Jerome Hayden Powell, right, takes the oath of office as the 16th Chairman of the U.S. Federal Reserve Board at the Federal Reserve in Washington D.C., the United States, on Feb. 5, 2018. (Xinhua/Ting Shen)
WASHINGTON, Feb. 5 (Xinhua) -- Jerome Powell took the oath of office on Monday as Chairman of the U.S. Federal Reserve, succeeding Janet Yellen.
"Today, unemployment is low, the economy is growing, and inflation is low. Through our decisions on monetary policy, we will support continued economic growth, a healthy job market, and price stability," said Powell after being sworn in to lead the U.S. central bank.
Powell, who is the 16th person to hold the position, was nominated by President Donald Trump in November last year. U.S. Senate approved him in late January to lead the central bank in a term of four years.
"My colleagues and I will remain vigilant, and we are prepared to respond to evolving risks," Powell said.
The new Fed head faces an immediate challenge from the wobbly market, as the U.S. stocks opened sharply lower on Monday after a heavy sell-off on Friday.
One of the worries from the market is that the Fed, under Powell, will accelerate its interest rate hikes, undermining the momentum of a bull market. Economists widely expect the Fed to hike interest rates three times this year, with the first coming in March.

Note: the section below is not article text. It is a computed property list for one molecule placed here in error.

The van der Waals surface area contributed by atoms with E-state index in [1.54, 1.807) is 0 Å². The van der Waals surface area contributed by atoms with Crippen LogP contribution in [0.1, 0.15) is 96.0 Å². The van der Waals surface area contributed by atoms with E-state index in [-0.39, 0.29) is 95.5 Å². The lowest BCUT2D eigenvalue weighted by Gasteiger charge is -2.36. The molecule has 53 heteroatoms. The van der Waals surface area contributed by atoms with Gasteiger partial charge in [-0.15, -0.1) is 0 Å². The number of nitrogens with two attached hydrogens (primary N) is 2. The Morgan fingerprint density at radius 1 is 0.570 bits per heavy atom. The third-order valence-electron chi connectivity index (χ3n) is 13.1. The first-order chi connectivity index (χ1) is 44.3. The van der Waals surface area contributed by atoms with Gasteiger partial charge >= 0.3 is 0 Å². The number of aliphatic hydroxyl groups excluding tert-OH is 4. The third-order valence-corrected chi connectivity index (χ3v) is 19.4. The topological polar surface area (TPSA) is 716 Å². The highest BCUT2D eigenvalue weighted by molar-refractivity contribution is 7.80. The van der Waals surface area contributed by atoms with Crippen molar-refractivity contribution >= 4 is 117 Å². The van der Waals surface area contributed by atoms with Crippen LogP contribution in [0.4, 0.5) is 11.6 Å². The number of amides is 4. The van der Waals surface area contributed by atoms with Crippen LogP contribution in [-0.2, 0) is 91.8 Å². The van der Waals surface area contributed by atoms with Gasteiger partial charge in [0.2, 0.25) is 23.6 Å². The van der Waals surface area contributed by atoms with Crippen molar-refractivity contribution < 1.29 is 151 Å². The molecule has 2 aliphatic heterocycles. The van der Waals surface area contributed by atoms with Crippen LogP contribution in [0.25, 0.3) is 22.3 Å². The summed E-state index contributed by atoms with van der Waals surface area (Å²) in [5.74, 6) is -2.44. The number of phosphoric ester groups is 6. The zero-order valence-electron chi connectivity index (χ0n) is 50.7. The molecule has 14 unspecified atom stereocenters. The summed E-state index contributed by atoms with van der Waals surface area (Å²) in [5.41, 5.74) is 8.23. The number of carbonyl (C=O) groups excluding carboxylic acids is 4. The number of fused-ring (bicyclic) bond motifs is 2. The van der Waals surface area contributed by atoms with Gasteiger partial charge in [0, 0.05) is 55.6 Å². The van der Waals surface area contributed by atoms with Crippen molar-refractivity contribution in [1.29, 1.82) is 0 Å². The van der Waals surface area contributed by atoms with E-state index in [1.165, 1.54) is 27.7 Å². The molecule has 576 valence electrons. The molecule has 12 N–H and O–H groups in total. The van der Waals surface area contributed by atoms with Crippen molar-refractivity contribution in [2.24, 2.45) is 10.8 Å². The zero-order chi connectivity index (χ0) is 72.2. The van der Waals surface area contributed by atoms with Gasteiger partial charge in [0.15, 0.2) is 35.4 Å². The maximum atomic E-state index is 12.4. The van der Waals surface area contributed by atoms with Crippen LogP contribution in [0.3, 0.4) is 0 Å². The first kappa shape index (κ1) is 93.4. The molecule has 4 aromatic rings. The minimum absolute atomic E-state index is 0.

In his confirmation hearing at the Senate Banking Committee in November, Powell indicated that he would continue the gradual monetary policy normalization strategy laid out by his predecessor Yellen.
Powell's another challenge is from Yellen's final regulation act. The Fed told Wells Fargo on Friday that the bank will be restricted from growing any larger than its total asset size as of the end of 2017 due to consumer abuses.
"We cannot tolerate pervasive and persistent misconduct at any bank," said Yellen, who rejected President Trump's deregulation rhetoric.
"I am also pleased to report that our financial system is now far stronger and more resilient than it was before the financial crisis that began about a decade ago. We intend to keep it that way," Powell said in a statement on Monday.